“And yet she persisted” is a political statement in the US. It speaks to women seeking a voice to speak to power. But a woman’s persistence takes on a much deeper importance in the Tunisian film Beauty and the Dogs.
University student Miriam (Miriam Al Ferjani) goes to a party where she meets Youssef (Ghanem Zrelli). They go off for a walk. Next, we see her running, with him behind her. In time we see he is trying to comfort her and help her. While they were walking, policemen drove up, took Miriam and raped her. Moving between clinic, hospital, and police stations, Miriam and Youssef try to document what happened to file a complaint. The night turns into an ever-greater nightmare as Miriam must face bureaucratic hurdles and hostility from those who we think should be her protectors.
The first third of the movie reminded me a bit of the Romanian film The Death of Mr. Lasarescu. Like the character in that film, Mariam wants help, but faces proper procedures that override simple compassion. First, she is told she can’t be treated because she has no identification (her purse was taken by the rapists), then that there is no one who can examine her, then when the proper doctor is found, she’s told she must first go to the police to report the rape (which, of course, she is afraid to do.)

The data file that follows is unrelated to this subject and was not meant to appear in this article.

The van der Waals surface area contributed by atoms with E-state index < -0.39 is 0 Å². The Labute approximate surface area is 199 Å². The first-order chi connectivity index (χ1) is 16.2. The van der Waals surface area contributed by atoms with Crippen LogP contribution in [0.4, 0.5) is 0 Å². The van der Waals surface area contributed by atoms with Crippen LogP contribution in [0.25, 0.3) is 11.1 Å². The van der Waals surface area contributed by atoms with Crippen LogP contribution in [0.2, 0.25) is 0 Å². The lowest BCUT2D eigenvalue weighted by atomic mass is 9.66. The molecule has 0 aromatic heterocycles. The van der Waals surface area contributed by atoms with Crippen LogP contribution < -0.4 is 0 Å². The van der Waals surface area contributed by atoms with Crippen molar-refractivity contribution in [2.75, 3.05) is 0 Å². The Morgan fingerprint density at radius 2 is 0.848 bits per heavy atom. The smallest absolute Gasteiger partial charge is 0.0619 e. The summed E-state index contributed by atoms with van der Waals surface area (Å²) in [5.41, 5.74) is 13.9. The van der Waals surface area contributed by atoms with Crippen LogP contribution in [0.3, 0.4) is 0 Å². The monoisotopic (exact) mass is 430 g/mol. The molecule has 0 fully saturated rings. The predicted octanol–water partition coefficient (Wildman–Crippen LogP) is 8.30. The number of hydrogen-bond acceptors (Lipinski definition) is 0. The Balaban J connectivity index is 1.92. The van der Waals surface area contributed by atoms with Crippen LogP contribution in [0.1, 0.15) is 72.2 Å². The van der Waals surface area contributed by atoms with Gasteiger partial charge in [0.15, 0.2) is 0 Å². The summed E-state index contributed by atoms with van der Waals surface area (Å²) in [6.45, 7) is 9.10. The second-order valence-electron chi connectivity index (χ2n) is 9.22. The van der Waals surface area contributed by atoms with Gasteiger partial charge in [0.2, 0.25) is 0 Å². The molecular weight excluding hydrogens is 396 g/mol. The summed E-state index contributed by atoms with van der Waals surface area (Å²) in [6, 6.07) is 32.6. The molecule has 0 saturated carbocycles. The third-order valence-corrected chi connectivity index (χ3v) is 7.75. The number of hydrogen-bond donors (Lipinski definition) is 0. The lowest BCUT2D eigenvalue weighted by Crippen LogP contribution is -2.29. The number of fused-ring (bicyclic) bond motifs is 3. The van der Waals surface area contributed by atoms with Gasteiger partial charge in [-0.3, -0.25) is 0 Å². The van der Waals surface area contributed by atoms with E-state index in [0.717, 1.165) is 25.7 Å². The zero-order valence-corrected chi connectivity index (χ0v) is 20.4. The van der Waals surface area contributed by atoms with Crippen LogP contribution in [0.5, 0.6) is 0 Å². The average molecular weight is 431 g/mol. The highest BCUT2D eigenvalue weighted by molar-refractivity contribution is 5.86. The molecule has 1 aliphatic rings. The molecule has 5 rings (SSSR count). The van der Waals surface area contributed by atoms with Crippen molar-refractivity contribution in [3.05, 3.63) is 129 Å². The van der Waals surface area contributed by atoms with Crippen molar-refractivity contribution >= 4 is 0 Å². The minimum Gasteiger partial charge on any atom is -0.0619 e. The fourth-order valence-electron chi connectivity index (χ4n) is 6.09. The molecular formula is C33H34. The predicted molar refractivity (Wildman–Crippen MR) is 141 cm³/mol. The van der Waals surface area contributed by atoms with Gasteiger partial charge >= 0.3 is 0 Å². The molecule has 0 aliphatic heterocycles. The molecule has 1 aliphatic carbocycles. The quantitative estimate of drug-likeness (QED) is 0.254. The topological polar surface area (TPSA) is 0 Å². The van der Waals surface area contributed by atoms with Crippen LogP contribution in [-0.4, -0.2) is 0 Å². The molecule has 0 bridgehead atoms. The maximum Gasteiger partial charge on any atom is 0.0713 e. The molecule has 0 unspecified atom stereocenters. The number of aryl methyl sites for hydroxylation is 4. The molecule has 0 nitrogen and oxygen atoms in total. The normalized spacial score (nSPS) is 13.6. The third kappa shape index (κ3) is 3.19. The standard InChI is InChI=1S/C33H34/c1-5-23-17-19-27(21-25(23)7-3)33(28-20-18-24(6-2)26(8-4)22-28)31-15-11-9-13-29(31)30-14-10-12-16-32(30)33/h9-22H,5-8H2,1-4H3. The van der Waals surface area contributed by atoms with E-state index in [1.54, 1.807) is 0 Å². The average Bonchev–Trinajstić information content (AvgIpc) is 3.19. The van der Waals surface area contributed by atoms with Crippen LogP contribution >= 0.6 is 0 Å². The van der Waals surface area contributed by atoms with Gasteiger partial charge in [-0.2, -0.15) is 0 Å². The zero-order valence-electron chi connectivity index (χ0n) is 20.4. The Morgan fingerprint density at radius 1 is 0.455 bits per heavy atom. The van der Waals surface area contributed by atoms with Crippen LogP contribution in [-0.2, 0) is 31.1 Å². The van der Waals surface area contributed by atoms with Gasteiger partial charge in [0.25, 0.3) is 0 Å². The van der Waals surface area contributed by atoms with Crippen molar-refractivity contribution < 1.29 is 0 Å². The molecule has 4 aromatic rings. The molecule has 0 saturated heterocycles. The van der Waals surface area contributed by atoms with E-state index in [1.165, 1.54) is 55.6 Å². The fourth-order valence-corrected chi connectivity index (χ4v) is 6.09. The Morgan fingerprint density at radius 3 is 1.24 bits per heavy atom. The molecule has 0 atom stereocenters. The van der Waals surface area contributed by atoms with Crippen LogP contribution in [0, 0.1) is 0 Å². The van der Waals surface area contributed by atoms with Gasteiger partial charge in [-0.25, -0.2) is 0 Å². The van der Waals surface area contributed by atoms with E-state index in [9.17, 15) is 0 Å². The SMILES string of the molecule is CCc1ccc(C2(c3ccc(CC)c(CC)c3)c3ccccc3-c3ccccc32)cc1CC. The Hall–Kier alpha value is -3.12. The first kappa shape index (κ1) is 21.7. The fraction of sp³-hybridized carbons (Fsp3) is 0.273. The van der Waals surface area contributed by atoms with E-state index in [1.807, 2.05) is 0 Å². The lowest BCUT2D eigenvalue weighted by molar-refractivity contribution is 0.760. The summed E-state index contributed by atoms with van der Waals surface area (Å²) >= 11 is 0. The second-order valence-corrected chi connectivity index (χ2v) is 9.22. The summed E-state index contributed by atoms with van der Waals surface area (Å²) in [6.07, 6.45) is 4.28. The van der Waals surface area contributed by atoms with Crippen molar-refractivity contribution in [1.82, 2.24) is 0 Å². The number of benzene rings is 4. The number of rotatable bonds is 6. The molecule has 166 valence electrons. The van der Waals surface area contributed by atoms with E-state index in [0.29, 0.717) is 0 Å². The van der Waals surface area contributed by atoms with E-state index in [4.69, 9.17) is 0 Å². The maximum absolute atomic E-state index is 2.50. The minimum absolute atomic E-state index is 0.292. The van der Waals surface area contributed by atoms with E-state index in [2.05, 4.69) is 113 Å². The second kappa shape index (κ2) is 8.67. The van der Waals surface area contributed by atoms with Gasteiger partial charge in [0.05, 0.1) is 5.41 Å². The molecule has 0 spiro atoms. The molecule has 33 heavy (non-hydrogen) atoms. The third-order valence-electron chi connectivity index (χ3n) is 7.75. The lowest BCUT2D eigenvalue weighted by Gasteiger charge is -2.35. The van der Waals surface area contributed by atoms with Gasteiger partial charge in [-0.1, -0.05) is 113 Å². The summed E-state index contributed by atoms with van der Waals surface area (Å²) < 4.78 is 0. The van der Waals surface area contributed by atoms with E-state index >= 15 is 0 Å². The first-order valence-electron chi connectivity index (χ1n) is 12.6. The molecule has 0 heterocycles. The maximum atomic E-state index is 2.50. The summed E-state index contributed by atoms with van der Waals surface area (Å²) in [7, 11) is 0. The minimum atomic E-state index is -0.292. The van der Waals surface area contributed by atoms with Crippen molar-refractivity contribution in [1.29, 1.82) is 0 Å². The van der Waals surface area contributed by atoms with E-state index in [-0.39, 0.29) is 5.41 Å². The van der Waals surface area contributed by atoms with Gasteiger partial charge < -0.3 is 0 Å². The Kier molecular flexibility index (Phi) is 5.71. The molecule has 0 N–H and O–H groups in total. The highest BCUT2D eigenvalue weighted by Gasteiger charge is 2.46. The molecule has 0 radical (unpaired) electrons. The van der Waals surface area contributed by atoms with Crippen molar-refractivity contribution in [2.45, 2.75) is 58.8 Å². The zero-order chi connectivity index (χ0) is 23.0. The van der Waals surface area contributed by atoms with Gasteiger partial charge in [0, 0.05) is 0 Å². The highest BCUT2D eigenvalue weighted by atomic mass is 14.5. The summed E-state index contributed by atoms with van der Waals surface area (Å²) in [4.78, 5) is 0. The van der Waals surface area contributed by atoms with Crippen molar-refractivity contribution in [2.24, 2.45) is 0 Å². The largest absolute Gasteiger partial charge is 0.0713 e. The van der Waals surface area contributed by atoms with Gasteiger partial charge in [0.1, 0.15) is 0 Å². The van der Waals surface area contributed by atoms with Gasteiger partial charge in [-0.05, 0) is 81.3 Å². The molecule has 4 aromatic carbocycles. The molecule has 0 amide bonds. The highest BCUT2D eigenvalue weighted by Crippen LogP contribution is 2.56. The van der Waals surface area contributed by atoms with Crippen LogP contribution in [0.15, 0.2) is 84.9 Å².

Her encounters with the police take this into even darker territory. There she is met with disbelief, indifference, hostility, and eventually physical and emotional threats. The first reaction of the police to an accusation against other officers is to circle the wagons. But when the police involved in the rape find her at the station, it becomes even more dangerous for both Miriam and Youssef. The police do everything they can to prevent her from moving forward with this complaint. As the night wears on, Miriam faces exhaustion along with the trauma of rape. Yet, she is not willing to let the police put this aside. She is determined to demand justice for what she has been through.
This story, based on actual events, but with significant artistic license, is a reminder that victims of rape often face all the trials that Miriam faces here. We also know that this is a story that is not limited to far away places. We live in a #MeToo world. For many women justice has been delayed or denied for terrible things they have had to face. It is only now that women are banding together to persist, as Miriam does here, to demand that their voices be heard, their pain acknowledged, and justice be done.
Photos courtesy of Oscilloscope Laboratories